MicroProse Formula One Grand Prix is an old Grand Prix racing simulation based on the tracks used in 1991.
The game supports both quick races and full races. Full races include two practice periods, a qualifying period and the race itself, while quick races only include the race component. You can adjust the length of practice and qualifying periods (5 mins to 2 hours) and the race length (5% to 100% of the real-life length), so you can potentially spend hours on each race.
You don't necessarily need to sit there for the full time, however. You can abort practice sessions whenever you want, and if you don't want to go through the full qualifying or race time (e.g., you've used all your qualifying tyres or you've crashed out of the race), then you can put the simulation into accelerated time mode and just let the computer work out the results. Races can also be saved part way through.
You can customise a lot of stuff in this game. You can change your car setup (wing downforce, brake balance, gear ratios etc) by pressing brake while you are in the pits during practice. You can also control weather conditions during quick races. Finally, you can change all the team and driver names if you want. This means you can race against real Grand Prix drivers (the game starts with fake names), or even your favourite Abandonia forum personalities!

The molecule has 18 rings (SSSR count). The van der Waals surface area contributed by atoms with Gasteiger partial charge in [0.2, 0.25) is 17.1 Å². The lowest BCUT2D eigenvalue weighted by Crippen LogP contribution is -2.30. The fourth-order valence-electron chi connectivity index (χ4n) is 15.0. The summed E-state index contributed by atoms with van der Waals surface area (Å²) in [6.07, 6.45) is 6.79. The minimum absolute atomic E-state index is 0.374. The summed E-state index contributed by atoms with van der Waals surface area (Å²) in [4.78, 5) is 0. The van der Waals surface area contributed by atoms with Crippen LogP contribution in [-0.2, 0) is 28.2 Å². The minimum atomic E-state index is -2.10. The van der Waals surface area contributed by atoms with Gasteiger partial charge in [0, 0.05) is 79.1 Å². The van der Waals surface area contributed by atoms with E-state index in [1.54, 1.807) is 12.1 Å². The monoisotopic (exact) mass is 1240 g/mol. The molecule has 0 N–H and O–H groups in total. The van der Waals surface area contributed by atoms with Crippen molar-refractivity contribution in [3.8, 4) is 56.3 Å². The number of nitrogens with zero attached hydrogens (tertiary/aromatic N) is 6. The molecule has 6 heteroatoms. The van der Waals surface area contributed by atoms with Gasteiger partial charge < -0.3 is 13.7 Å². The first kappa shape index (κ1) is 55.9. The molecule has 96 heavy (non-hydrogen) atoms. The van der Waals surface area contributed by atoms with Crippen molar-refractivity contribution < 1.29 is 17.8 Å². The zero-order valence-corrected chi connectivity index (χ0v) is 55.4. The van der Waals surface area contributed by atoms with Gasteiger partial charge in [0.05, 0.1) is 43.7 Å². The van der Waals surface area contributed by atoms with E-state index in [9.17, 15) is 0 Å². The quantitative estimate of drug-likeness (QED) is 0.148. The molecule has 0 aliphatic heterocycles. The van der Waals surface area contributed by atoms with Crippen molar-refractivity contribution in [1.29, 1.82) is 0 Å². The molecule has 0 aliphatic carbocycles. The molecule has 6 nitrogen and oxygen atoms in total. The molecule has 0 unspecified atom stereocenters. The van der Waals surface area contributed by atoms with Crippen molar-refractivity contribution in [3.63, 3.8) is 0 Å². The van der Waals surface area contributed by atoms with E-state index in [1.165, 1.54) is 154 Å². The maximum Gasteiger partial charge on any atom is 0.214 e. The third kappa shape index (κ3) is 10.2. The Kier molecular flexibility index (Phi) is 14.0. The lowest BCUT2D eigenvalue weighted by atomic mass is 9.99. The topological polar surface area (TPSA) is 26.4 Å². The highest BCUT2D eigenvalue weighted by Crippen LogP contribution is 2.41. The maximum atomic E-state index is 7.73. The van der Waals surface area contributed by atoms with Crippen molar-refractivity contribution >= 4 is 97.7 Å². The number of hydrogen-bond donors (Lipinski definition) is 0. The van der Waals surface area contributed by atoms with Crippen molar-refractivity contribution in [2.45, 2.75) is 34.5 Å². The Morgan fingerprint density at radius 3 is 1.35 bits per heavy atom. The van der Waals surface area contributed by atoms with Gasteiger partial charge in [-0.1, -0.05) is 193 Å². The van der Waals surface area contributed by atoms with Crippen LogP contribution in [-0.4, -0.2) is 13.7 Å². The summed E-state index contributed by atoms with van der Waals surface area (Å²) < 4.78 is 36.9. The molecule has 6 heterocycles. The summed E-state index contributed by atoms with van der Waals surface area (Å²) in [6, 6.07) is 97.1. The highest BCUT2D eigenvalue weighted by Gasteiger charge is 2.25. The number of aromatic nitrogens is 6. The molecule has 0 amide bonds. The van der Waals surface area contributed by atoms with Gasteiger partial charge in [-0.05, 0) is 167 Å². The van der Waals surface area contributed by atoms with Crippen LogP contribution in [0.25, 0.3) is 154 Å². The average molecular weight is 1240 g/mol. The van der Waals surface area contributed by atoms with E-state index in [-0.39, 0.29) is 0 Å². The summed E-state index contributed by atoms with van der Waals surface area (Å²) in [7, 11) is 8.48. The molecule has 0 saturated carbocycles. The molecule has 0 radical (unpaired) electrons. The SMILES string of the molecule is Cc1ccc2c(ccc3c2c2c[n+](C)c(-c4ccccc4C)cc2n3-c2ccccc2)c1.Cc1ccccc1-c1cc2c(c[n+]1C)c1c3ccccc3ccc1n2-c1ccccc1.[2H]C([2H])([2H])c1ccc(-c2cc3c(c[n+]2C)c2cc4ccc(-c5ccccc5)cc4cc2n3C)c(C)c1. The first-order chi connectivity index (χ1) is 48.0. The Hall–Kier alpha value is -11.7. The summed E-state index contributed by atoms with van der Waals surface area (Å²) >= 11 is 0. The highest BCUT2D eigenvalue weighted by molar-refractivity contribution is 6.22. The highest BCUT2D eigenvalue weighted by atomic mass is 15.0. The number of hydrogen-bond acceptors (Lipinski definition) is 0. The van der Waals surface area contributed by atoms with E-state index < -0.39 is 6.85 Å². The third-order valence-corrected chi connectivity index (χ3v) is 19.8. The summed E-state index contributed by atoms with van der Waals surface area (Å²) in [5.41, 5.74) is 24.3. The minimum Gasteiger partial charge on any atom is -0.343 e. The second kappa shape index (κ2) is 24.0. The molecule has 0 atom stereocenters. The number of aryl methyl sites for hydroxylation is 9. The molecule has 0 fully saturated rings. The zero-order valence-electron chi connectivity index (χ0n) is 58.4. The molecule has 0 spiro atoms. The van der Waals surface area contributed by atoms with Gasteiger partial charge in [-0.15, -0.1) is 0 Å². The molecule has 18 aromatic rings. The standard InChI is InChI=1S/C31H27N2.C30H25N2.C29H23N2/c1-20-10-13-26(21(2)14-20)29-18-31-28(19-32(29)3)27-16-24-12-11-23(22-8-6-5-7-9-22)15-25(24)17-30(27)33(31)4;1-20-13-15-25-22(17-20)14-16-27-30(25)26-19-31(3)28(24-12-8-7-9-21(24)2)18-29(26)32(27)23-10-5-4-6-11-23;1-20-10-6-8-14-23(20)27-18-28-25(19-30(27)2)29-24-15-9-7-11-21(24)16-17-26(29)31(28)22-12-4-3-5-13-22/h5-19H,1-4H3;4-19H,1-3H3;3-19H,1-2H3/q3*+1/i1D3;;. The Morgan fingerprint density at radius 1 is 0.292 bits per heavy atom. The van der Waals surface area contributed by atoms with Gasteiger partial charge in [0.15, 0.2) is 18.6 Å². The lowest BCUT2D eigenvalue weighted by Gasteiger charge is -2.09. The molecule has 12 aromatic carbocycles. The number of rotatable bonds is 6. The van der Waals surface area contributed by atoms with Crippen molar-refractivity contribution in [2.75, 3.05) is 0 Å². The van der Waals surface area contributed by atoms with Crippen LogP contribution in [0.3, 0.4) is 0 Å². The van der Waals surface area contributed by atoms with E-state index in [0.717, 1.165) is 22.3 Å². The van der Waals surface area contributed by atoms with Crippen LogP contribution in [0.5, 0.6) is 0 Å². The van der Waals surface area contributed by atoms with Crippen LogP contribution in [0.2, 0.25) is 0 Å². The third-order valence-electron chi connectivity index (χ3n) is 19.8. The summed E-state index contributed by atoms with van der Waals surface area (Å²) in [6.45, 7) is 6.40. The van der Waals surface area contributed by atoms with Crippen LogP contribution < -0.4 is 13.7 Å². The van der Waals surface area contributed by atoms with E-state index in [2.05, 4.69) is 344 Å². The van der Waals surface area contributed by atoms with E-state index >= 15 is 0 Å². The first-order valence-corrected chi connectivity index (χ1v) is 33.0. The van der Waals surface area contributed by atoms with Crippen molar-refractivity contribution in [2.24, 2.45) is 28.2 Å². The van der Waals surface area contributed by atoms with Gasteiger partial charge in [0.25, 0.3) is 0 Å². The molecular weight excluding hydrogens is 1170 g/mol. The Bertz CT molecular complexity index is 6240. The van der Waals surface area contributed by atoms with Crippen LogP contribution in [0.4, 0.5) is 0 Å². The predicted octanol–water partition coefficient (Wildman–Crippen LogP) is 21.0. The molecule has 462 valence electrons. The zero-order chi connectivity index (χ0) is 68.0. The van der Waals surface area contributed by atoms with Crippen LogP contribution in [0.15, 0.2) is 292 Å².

The game supplies six driving helpers to cater for various skill levels. These include suggesting the best gear to be in, suggesting the best driving line, automatic transmission, automatic spinout recovery, automatic braking and complete invincibility. You can toggle each of these on and off during a race using F1 to F6.
Driving control is supported through both keyboard and joystick. Joystick is a far easier control method in my experience, but it is possible to drive and win with the keyboard controls. Unfortunately the keys aren't very customisable, but the defaults are easy enough to get used to. You need to use A and Z to accelerate/brake, < and > to steer, Space and Alt to change gears and Enter to go into the pits on your next lap.
The game also supports two-person multiplayer games through either dialup modems or a null-modem cable. In this mode you can choose to either just race the two human players against each other or to include the whole field.
The game's VGA graphics are fairly basic when you look at them now, although I remember being really impressed at the time -- the game needed a 386DX or 486 to run well. Remember that there was no such thing as a 3D accelerator card back in 1992. The sound is pretty repetitive, but that's what you would expect when you drive a car around in circles. You can hear the engine revving and the tyres squealing, though.
This game is a classic. It's starting to look a little dated now, but the gameplay is still there, whether you want a 5 minute spin around the now-disused Adelaide street circuit *sniff* or a couple of hours proving to Michael Schumacher exactly who's boss.
To run the game in this archive, you need to run F1GP.BAT. There is an abridged manual included as F1GP.DOC.